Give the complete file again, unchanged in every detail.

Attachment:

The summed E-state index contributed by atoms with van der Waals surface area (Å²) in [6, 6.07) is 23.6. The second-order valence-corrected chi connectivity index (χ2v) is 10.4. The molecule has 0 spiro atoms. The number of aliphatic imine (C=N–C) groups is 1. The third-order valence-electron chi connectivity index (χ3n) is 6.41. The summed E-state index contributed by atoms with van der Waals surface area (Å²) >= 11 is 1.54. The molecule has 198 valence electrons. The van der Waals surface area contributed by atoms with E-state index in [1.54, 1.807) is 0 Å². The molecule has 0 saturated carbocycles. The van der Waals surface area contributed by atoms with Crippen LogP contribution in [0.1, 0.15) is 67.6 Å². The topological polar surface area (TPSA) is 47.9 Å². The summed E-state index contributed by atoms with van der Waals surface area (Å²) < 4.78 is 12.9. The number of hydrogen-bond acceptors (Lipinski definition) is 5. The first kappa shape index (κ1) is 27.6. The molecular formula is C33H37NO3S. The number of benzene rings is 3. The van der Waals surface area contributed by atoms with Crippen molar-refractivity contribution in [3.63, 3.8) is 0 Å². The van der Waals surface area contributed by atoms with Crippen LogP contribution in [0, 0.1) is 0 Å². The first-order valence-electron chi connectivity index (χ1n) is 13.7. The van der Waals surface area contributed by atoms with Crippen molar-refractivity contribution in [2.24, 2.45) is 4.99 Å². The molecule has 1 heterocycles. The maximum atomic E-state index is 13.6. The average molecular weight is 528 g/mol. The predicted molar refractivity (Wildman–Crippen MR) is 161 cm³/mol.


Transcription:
The summed E-state index contributed by atoms with van der Waals surface area (Å²) in [6, 6.07) is 23.6. The second-order valence-corrected chi connectivity index (χ2v) is 10.4. The molecule has 0 spiro atoms. The number of aliphatic imine (C=N–C) groups is 1. The third-order valence-electron chi connectivity index (χ3n) is 6.41. The summed E-state index contributed by atoms with van der Waals surface area (Å²) >= 11 is 1.54. The molecule has 198 valence electrons. The van der Waals surface area contributed by atoms with E-state index in [1.54, 1.807) is 0 Å². The molecule has 0 saturated carbocycles. The van der Waals surface area contributed by atoms with Crippen LogP contribution in [0.1, 0.15) is 67.6 Å². The topological polar surface area (TPSA) is 47.9 Å². The summed E-state index contributed by atoms with van der Waals surface area (Å²) < 4.78 is 12.9. The number of hydrogen-bond acceptors (Lipinski definition) is 5. The first kappa shape index (κ1) is 27.6. The molecular formula is C33H37NO3S. The number of benzene rings is 3. The van der Waals surface area contributed by atoms with Crippen molar-refractivity contribution in [3.63, 3.8) is 0 Å². The van der Waals surface area contributed by atoms with Crippen LogP contribution in [0, 0.1) is 0 Å². The first-order valence-electron chi connectivity index (χ1n) is 13.7. The van der Waals surface area contributed by atoms with Crippen molar-refractivity contribution in [2.24, 2.45) is 4.99 Å². The molecule has 1 heterocycles. The maximum atomic E-state index is 13.6. The average molecular weight is 528 g/mol. The predicted molar refractivity (Wildman–Crippen MR) is 161 cm³/mol.